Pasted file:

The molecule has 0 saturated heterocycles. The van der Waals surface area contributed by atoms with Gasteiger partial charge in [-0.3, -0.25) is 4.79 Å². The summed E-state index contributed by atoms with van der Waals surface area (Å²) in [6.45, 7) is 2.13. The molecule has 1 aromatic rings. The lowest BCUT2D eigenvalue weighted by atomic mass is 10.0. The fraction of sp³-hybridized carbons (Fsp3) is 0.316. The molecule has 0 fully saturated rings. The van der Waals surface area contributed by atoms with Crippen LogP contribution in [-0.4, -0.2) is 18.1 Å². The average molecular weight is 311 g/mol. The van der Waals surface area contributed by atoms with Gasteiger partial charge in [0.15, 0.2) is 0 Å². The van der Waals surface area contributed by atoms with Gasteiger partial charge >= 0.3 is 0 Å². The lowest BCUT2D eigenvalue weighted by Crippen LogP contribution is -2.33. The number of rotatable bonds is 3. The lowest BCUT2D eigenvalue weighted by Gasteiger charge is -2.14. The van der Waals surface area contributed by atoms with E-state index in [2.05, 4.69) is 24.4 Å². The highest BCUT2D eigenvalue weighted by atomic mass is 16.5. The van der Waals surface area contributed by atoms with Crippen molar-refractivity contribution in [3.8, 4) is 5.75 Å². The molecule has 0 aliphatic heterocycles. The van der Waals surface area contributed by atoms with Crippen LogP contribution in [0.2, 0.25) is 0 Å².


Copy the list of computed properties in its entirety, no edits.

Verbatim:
The molecule has 0 saturated heterocycles. The van der Waals surface area contributed by atoms with Gasteiger partial charge in [-0.3, -0.25) is 4.79 Å². The summed E-state index contributed by atoms with van der Waals surface area (Å²) in [6.45, 7) is 2.13. The molecule has 1 aromatic rings. The lowest BCUT2D eigenvalue weighted by atomic mass is 10.0. The fraction of sp³-hybridized carbons (Fsp3) is 0.316. The molecule has 0 fully saturated rings. The van der Waals surface area contributed by atoms with Crippen LogP contribution in [-0.4, -0.2) is 18.1 Å². The average molecular weight is 311 g/mol. The van der Waals surface area contributed by atoms with Gasteiger partial charge in [0.15, 0.2) is 0 Å². The van der Waals surface area contributed by atoms with Gasteiger partial charge >= 0.3 is 0 Å². The lowest BCUT2D eigenvalue weighted by Crippen LogP contribution is -2.33. The number of rotatable bonds is 3. The lowest BCUT2D eigenvalue weighted by Gasteiger charge is -2.14. The van der Waals surface area contributed by atoms with E-state index in [2.05, 4.69) is 24.4 Å². The highest BCUT2D eigenvalue weighted by atomic mass is 16.5. The van der Waals surface area contributed by atoms with Crippen molar-refractivity contribution in [3.8, 4) is 5.75 Å². The molecule has 0 aliphatic heterocycles. The van der Waals surface area contributed by atoms with Crippen LogP contribution in [0.2, 0.25) is 0 Å².